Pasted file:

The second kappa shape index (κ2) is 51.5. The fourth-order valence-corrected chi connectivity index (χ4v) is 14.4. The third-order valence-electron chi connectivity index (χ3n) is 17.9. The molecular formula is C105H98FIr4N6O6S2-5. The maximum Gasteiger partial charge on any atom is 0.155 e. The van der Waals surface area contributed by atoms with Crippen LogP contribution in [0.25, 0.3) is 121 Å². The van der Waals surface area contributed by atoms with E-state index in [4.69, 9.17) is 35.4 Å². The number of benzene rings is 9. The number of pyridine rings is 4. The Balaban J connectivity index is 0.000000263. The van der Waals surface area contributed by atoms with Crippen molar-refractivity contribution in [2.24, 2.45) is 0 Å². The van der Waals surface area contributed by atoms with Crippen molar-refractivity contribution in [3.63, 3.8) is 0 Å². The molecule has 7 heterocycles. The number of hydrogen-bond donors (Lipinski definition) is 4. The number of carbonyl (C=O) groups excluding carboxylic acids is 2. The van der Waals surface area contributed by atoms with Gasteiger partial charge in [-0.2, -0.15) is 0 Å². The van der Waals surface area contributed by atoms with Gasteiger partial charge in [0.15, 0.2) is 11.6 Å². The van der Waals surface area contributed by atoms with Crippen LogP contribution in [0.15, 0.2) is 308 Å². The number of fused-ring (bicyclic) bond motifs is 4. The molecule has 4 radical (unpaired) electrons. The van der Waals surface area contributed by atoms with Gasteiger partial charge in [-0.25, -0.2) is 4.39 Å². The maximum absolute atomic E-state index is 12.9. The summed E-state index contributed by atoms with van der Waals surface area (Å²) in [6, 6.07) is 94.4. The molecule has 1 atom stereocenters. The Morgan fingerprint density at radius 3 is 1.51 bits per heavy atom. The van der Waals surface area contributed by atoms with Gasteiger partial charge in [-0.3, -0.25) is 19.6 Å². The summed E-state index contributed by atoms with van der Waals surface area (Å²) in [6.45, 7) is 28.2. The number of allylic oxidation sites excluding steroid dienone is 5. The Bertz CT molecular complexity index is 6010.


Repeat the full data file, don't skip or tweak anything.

The second kappa shape index (κ2) is 51.5. The fourth-order valence-corrected chi connectivity index (χ4v) is 14.4. The third-order valence-electron chi connectivity index (χ3n) is 17.9. The molecular formula is C105H98FIr4N6O6S2-5. The maximum Gasteiger partial charge on any atom is 0.155 e. The van der Waals surface area contributed by atoms with Crippen LogP contribution in [0.25, 0.3) is 121 Å². The van der Waals surface area contributed by atoms with E-state index in [4.69, 9.17) is 35.4 Å². The number of benzene rings is 9. The number of pyridine rings is 4. The Balaban J connectivity index is 0.000000263. The van der Waals surface area contributed by atoms with Crippen molar-refractivity contribution in [2.24, 2.45) is 0 Å². The van der Waals surface area contributed by atoms with Crippen molar-refractivity contribution in [3.63, 3.8) is 0 Å². The molecule has 7 heterocycles. The number of hydrogen-bond donors (Lipinski definition) is 4. The number of carbonyl (C=O) groups excluding carboxylic acids is 2. The van der Waals surface area contributed by atoms with Gasteiger partial charge in [-0.2, -0.15) is 0 Å². The van der Waals surface area contributed by atoms with Gasteiger partial charge in [0.15, 0.2) is 11.6 Å². The van der Waals surface area contributed by atoms with Crippen LogP contribution in [0.15, 0.2) is 308 Å². The number of fused-ring (bicyclic) bond motifs is 4. The molecule has 4 radical (unpaired) electrons. The van der Waals surface area contributed by atoms with Gasteiger partial charge in [-0.25, -0.2) is 4.39 Å². The maximum absolute atomic E-state index is 12.9. The summed E-state index contributed by atoms with van der Waals surface area (Å²) in [6, 6.07) is 94.4. The molecule has 1 atom stereocenters. The Morgan fingerprint density at radius 3 is 1.51 bits per heavy atom. The van der Waals surface area contributed by atoms with Gasteiger partial charge in [-0.3, -0.25) is 19.6 Å². The summed E-state index contributed by atoms with van der Waals surface area (Å²) in [6.45, 7) is 28.2. The number of allylic oxidation sites excluding steroid dienone is 5. The Bertz CT molecular complexity index is 6010.